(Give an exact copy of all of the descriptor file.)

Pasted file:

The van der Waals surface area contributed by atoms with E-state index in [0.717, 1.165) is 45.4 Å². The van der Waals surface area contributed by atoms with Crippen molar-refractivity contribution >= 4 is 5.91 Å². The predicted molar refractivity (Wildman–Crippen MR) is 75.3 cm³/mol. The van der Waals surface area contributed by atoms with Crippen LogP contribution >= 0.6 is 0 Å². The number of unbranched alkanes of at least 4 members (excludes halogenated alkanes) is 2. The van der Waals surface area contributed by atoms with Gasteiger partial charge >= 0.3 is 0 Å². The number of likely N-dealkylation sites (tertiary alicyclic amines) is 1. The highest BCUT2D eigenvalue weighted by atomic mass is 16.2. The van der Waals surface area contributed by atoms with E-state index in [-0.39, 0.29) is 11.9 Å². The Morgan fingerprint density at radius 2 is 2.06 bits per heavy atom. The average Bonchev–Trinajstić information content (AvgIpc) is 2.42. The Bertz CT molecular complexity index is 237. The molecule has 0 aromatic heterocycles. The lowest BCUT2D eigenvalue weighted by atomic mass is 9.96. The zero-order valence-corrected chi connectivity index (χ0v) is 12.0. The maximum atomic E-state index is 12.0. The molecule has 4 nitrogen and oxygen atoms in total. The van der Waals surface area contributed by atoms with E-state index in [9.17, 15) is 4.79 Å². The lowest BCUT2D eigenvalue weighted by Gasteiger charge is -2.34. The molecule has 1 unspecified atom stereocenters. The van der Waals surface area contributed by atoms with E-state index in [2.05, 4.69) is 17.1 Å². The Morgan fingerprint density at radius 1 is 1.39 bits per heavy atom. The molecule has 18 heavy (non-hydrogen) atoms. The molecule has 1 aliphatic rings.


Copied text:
The van der Waals surface area contributed by atoms with E-state index in [0.717, 1.165) is 45.4 Å². The van der Waals surface area contributed by atoms with Crippen molar-refractivity contribution >= 4 is 5.91 Å². The predicted molar refractivity (Wildman–Crippen MR) is 75.3 cm³/mol. The van der Waals surface area contributed by atoms with Crippen LogP contribution >= 0.6 is 0 Å². The number of unbranched alkanes of at least 4 members (excludes halogenated alkanes) is 2. The van der Waals surface area contributed by atoms with Gasteiger partial charge >= 0.3 is 0 Å². The number of likely N-dealkylation sites (tertiary alicyclic amines) is 1. The highest BCUT2D eigenvalue weighted by atomic mass is 16.2. The van der Waals surface area contributed by atoms with E-state index in [-0.39, 0.29) is 11.9 Å². The Morgan fingerprint density at radius 2 is 2.06 bits per heavy atom. The average Bonchev–Trinajstić information content (AvgIpc) is 2.42. The Bertz CT molecular complexity index is 237. The molecule has 0 aromatic heterocycles. The lowest BCUT2D eigenvalue weighted by atomic mass is 9.96. The zero-order valence-corrected chi connectivity index (χ0v) is 12.0. The maximum atomic E-state index is 12.0. The molecule has 4 nitrogen and oxygen atoms in total. The van der Waals surface area contributed by atoms with E-state index in [9.17, 15) is 4.79 Å². The lowest BCUT2D eigenvalue weighted by Gasteiger charge is -2.34. The molecule has 1 unspecified atom stereocenters. The van der Waals surface area contributed by atoms with E-state index in [2.05, 4.69) is 17.1 Å². The Morgan fingerprint density at radius 1 is 1.39 bits per heavy atom. The molecule has 18 heavy (non-hydrogen) atoms. The molecule has 1 aliphatic rings.